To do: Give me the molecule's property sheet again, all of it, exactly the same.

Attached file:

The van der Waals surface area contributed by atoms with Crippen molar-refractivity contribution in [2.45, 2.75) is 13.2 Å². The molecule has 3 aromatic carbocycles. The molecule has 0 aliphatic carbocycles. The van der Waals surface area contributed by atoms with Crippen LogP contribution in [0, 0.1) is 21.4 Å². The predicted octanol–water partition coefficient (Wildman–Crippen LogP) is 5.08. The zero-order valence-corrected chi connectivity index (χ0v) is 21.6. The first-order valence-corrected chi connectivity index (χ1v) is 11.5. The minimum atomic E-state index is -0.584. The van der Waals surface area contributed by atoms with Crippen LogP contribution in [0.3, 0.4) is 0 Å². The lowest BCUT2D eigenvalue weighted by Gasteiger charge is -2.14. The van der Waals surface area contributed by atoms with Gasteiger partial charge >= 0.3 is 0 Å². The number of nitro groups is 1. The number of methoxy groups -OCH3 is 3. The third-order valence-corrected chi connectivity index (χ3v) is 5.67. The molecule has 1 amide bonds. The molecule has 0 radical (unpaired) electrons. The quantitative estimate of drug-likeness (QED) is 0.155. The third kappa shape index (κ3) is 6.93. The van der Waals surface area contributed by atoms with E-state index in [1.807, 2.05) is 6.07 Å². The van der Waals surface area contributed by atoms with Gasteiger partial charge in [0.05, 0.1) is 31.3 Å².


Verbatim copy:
The van der Waals surface area contributed by atoms with Crippen molar-refractivity contribution in [2.45, 2.75) is 13.2 Å². The molecule has 3 aromatic carbocycles. The molecule has 0 aliphatic carbocycles. The van der Waals surface area contributed by atoms with Crippen LogP contribution in [0, 0.1) is 21.4 Å². The predicted octanol–water partition coefficient (Wildman–Crippen LogP) is 5.08. The zero-order valence-corrected chi connectivity index (χ0v) is 21.6. The first-order valence-corrected chi connectivity index (χ1v) is 11.5. The minimum atomic E-state index is -0.584. The van der Waals surface area contributed by atoms with Crippen LogP contribution in [0.3, 0.4) is 0 Å². The lowest BCUT2D eigenvalue weighted by Gasteiger charge is -2.14. The van der Waals surface area contributed by atoms with Gasteiger partial charge >= 0.3 is 0 Å². The number of nitro groups is 1. The number of methoxy groups -OCH3 is 3. The third-order valence-corrected chi connectivity index (χ3v) is 5.67. The molecule has 1 amide bonds. The molecule has 0 radical (unpaired) electrons. The quantitative estimate of drug-likeness (QED) is 0.155. The third kappa shape index (κ3) is 6.93. The van der Waals surface area contributed by atoms with E-state index in [1.807, 2.05) is 6.07 Å². The van der Waals surface area contributed by atoms with Gasteiger partial charge in [0.05, 0.1) is 31.3 Å².